Facts About Stars: Top 9 Amazing Things
Stars are luminous spheres made of plasma – a superheated gas threaded with a magnetic field. They are made mostly of hydrogen, which stars fuse in their cores. That process releases energy, which pushes against the weight of the outer layers of the star and keeps it stable. The energy is also released as heat and light, which are radiated out to space. Stars are the main components of galaxies and were among the first objects to form in the early universe.
Science has uncovered a lot about our solar system but we are only on the brink of understanding the sheer capacity of the universe and beyond. Adults and children both enjoy the beauty and mystical qualities of the night sky and the more you learn about our vast solar system the more curiosities and questions are provoked.
The next time you are stargazing share some of these fun facts with your kids to get them excited about astronomy at any age.
1. The Sun is the closest star
Okay, this one you should know, but it’s pretty amazing to think that our own Sun, located a mere 150 million km away is an average example of all the stars in the Universe. Our own Sun is classified as a G2 yellow dwarf star in the main sequence phase of its life. The Sun has been happily converting hydrogen into helium at its core for 4.5 billion years, and will likely continue doing so for another 7+ billion years. When the Sun runs out of fuel, it will become a red giant, bloating up many times its current size. As it expands, the Sun will consume Mercury, Venus and probably even Earth.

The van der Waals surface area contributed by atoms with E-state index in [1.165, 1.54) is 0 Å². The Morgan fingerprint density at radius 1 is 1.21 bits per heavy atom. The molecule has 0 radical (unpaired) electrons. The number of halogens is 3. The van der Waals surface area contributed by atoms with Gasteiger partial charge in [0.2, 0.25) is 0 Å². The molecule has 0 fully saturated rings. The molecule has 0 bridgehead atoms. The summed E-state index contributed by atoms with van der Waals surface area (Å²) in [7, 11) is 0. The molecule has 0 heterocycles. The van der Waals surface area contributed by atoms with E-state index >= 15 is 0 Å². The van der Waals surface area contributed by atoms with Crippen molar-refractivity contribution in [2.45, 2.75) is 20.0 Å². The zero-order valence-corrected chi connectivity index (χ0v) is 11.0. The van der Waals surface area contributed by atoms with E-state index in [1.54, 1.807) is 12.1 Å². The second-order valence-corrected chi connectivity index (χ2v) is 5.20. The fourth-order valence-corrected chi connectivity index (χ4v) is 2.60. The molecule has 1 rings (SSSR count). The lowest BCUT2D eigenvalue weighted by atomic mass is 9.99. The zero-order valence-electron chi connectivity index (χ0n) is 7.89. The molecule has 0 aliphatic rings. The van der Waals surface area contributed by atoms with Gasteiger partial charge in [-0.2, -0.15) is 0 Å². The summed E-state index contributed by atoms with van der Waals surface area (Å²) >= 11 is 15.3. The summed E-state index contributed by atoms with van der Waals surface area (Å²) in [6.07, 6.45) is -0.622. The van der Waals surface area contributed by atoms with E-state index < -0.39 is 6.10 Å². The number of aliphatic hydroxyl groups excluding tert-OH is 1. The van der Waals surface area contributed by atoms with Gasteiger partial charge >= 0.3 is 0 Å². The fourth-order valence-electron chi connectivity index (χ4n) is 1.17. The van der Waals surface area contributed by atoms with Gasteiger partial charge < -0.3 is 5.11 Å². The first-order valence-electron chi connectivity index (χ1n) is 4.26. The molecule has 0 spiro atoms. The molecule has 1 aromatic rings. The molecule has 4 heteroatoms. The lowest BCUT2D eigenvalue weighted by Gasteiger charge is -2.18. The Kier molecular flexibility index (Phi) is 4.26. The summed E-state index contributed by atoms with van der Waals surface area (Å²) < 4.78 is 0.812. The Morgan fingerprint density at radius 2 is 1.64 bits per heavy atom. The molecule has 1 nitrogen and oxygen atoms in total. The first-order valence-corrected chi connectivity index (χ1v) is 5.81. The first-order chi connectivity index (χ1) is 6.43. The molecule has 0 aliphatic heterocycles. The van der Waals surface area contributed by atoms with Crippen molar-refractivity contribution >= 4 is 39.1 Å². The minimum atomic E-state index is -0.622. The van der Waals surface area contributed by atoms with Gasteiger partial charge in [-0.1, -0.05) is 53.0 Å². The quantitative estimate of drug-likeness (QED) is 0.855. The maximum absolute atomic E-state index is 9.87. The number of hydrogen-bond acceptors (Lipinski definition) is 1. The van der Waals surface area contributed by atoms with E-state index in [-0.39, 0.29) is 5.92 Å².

2. What color can stars be?
The color of any star is a mix of different wavelengths of light, ranging from high-energy, short-wavelength blue, and violet light emitted by the hottest materials, to lower-energy, longer-wavelength red and orange emitted by cooler gases. White stars represent an even balance between the two.
3. Stars are made of the same stuff
All-stars begin from clouds of cold molecular hydrogen that gravitationally collapse. As the cloud collapses, it fragments into many pieces that will go on to form individual stars. The material collects into a ball that continues to collapse under its own gravity until it can ignite nuclear fusion at its core. This initial gas was formed during the Big Bang and is always about 74% hydrogen and 25% helium. Over time, stars convert some of their hydrogens into helium. That’s why our Sun’s ratio is more like 70% hydrogen and 29% helium. But all stars start out with 3/4 hydrogen and 1/4 helium, with other trace elements.